On July 27th, 2015, Chinese smartphone manufacturer OnePlus unveiled its second-generation smartphone, the “OnePlus Two.” This was a highly anticipated launch, because OnePlus’ first device, the OnePlus One, took the smartphone industry by storm just over a year ago. The OnePlus One offered the kind of high-end specs found in today’s elite smartphones, but for just a fraction of the price. Consequently, OnePlus has sold over 1 million OnePlus One smartphones thus far – no small feat for a new start-up based out of southern China. But, due to a series of behind-the-scenes legal issues, the OnePlus Two will not offer the popular operating system found in its predecessor, Cyanogen OS, but instead will feature OnePlus’ own operating system: Oxygen OS. This difference may be critical to the OnePlus Two’s future success. Continue reading ““Oxygen OS” and the Future of the OnePlus Two”
By Miriam Swedlow
Despite overruling the Federal Circuit’s prior practice of reviewing all aspects of patent claim construction de novo, the Supreme Court’s ruling in Teva Pharmaceuticals USA, Inc. v. Sandoz, Inc. has not dramatically changed the standard of review for patent claims. Instead, it imparts a sub-category of analysis in cases where the district court relies upon extrinsic evidence to clarify ambiguous or complicated facts needed for proper claim construction. The court first considers whether the district court relied upon extrinsic evidence and if so, whether it needed to in order to properly construe the claim. As predicted by the Supreme Court, only a small number of cases have required clear error review of fact finding in the months following the Teva decision. Ultimately, clear error review of fact-finding from extrinsic evidence simply adds one step prior to the traditional de novo review applied to patent claim construction. Continue reading “SCOTUS Teva Ruling: Big Splash with Little Impact”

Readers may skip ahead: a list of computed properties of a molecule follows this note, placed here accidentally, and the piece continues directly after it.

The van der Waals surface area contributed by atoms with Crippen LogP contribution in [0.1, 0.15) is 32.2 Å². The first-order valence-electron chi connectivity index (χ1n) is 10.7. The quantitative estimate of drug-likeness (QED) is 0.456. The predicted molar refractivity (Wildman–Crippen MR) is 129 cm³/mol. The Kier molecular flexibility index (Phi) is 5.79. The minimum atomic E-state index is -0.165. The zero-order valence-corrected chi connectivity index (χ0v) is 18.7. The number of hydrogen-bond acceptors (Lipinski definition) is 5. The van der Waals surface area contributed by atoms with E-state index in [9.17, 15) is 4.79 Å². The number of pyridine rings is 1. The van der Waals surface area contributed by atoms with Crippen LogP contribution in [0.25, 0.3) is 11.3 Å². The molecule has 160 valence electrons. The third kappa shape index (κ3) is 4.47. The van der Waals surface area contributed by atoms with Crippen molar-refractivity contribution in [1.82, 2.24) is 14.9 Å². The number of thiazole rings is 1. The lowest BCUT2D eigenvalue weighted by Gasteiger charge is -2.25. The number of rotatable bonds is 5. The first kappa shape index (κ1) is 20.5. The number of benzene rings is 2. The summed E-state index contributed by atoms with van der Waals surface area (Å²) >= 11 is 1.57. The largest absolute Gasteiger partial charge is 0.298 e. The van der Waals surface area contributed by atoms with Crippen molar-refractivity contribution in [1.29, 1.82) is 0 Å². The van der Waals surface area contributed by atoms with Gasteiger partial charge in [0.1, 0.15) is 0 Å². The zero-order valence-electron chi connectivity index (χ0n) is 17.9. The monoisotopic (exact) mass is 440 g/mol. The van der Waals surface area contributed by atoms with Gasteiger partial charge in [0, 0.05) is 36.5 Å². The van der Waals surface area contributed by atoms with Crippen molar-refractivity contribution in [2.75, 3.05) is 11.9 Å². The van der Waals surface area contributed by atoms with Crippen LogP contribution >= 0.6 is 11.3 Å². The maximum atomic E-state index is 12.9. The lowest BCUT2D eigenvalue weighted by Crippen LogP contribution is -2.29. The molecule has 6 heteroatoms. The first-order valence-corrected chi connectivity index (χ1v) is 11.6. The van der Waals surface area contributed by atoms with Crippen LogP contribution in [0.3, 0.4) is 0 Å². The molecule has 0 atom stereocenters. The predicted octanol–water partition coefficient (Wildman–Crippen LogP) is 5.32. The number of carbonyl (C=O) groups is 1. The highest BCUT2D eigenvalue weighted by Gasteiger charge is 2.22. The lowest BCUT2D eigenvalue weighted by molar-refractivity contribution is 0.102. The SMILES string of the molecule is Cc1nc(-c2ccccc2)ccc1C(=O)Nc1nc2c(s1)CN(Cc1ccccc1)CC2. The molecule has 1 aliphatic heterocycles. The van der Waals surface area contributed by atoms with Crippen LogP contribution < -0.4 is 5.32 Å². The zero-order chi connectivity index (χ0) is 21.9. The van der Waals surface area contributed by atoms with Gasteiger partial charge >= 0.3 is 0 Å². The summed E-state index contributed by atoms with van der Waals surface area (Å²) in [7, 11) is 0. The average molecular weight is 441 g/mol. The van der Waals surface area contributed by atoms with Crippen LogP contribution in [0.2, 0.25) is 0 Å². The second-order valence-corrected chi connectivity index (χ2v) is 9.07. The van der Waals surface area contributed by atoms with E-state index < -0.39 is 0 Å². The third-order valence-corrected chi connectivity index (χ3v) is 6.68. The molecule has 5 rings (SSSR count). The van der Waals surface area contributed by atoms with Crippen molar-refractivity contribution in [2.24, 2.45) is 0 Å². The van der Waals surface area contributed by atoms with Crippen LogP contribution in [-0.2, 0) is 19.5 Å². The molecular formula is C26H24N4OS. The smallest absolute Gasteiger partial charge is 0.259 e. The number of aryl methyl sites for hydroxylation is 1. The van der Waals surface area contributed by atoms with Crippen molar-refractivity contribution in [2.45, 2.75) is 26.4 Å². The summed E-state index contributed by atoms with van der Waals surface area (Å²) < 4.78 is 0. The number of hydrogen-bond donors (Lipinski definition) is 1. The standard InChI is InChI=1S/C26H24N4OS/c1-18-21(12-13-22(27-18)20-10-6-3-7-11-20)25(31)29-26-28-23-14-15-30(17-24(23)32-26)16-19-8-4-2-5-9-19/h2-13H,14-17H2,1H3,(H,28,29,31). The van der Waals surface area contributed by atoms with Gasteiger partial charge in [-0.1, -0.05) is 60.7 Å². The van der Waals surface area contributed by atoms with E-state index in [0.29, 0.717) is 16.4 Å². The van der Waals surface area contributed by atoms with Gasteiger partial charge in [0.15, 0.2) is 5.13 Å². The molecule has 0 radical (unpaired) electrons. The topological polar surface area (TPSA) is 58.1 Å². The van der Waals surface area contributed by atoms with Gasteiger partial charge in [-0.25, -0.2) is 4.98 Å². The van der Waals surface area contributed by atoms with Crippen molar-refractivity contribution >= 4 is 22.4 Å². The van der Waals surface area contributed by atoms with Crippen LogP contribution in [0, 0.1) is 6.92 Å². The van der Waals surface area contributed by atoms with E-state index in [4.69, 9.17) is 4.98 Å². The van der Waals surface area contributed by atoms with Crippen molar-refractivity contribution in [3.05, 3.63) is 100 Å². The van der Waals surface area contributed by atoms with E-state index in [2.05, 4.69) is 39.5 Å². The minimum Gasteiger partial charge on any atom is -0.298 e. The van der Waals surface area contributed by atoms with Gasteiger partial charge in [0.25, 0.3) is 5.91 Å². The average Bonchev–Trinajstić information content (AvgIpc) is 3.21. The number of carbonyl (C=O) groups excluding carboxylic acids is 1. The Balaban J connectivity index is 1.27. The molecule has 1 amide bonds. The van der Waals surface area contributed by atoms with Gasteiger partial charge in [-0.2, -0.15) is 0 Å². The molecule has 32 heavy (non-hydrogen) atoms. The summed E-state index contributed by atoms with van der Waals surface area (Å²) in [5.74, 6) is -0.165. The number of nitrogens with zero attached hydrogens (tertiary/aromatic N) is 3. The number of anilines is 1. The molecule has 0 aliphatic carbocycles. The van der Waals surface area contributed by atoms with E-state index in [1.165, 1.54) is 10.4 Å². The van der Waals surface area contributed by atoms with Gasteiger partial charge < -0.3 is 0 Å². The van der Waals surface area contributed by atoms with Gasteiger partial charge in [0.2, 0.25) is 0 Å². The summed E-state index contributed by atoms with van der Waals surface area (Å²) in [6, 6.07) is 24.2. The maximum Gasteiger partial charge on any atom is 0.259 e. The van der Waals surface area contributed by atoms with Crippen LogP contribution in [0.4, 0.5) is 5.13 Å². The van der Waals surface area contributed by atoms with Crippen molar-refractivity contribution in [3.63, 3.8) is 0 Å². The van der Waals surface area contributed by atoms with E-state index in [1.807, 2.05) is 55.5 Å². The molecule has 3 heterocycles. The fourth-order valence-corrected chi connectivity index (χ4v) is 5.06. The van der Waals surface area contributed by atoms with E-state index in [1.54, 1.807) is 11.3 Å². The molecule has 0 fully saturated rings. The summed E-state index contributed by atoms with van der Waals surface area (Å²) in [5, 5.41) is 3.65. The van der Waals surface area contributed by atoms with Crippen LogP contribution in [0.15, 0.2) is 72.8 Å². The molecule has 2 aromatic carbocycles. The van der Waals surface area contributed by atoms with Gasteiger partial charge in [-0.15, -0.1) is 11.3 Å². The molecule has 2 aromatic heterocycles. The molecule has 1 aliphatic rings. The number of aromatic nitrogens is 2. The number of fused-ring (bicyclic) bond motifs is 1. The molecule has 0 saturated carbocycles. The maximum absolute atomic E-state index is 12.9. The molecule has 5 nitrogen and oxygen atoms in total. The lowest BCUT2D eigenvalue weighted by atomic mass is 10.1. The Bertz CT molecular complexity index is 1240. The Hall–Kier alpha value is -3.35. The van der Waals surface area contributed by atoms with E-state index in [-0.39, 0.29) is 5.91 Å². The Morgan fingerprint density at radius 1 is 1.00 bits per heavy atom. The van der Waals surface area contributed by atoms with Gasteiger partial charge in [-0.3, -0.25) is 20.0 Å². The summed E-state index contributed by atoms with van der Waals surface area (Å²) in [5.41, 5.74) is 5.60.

By Joe Davison
Background: Since its founding, Under Armour has maintained a dual-class stock structure consisting of Class A Stock, which has been entitled to one vote per share, and Class B Stock, which has been entitled to ten votes per share. Founder and CEO, Kevin Plank, beneficially owns all of the company’s Class B Stock and also owned a small portion of the Class A Stock. As of June, this provided Mr. Plank with 65.5% of the company’s total voting power, but only 16.6% of the total number of outstanding shares. Under the terms of Under Armour’s charter, if the aggregate number of shares of Class A Stock and Class B Stock owned by Mr. Plank is less than 15% of the total number of shares, the dual-class structure will unwind and all Class B Stock would be automatically converted in to Class A stock. This would result in Mr. Plank effectively losing control of Under Armour.